The origin of Melatonin
Melatonin is a hormone produced naturally by the body in the pineal gland, or epiphysis.
Called “sleep hormone,” its role is to promote sleep.
The epiphysis begins producing melatonin once night falls to inform the brain that it is dark and invite it to enter “night” mode.
The amount of melatonin in the blood reaches its maximum level between 2 and 5 a.m. and then gradually decreases until dawn.
It disappears from the body in daylight and is replaced by cortisol, the hormone that stimulates wakefulness.
Properties of Melatonin
Melatonin is naturally present, in low doses, in certain plants such as alfalfa, fennel, poppy, flax, coriander and sunflower.
Its antioxidant action would protect the plant against the effects of sunlight and drought.
In the synthetic form, there are two types: immediate release and extended release.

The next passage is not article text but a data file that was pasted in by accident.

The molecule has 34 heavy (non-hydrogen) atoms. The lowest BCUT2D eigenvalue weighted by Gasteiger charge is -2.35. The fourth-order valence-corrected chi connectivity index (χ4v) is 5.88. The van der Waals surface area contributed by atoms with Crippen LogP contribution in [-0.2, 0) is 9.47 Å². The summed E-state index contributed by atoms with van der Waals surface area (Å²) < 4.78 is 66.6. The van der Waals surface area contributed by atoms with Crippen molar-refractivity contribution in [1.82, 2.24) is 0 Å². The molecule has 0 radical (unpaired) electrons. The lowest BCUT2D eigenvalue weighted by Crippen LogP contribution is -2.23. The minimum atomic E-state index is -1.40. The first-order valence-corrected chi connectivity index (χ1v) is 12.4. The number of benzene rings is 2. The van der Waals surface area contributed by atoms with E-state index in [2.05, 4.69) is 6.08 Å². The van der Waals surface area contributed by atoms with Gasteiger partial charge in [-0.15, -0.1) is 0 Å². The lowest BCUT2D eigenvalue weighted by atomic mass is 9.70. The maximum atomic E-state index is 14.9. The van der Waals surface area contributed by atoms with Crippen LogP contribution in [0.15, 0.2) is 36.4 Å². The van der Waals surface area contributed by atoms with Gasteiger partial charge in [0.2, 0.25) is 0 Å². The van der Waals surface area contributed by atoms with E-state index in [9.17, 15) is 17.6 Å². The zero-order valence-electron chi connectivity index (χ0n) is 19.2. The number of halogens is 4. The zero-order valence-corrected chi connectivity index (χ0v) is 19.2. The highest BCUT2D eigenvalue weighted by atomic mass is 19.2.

It is often associated with plants such as passion flower, valerian or lemon balm.
As a treatment for insomnia, melatonin is often offered in the form of withdrawal from sleeping pills such as benzodiazepines.
As a dietary supplement (1mg maximum), it treats sleeping difficulties as well as jet lag.
A daily intake of 1mg should not be exceeded, as it can reduce cortisol production and disrupt the immune system.
Melatonin deficiency is mainly due to insufficient exposure to daylight. It is often found in the winter and causes poor sleep quality.
It can be regulated by exposure to light (phototherapy), by certain foods such as nuts or bananas, or by taking food supplements.
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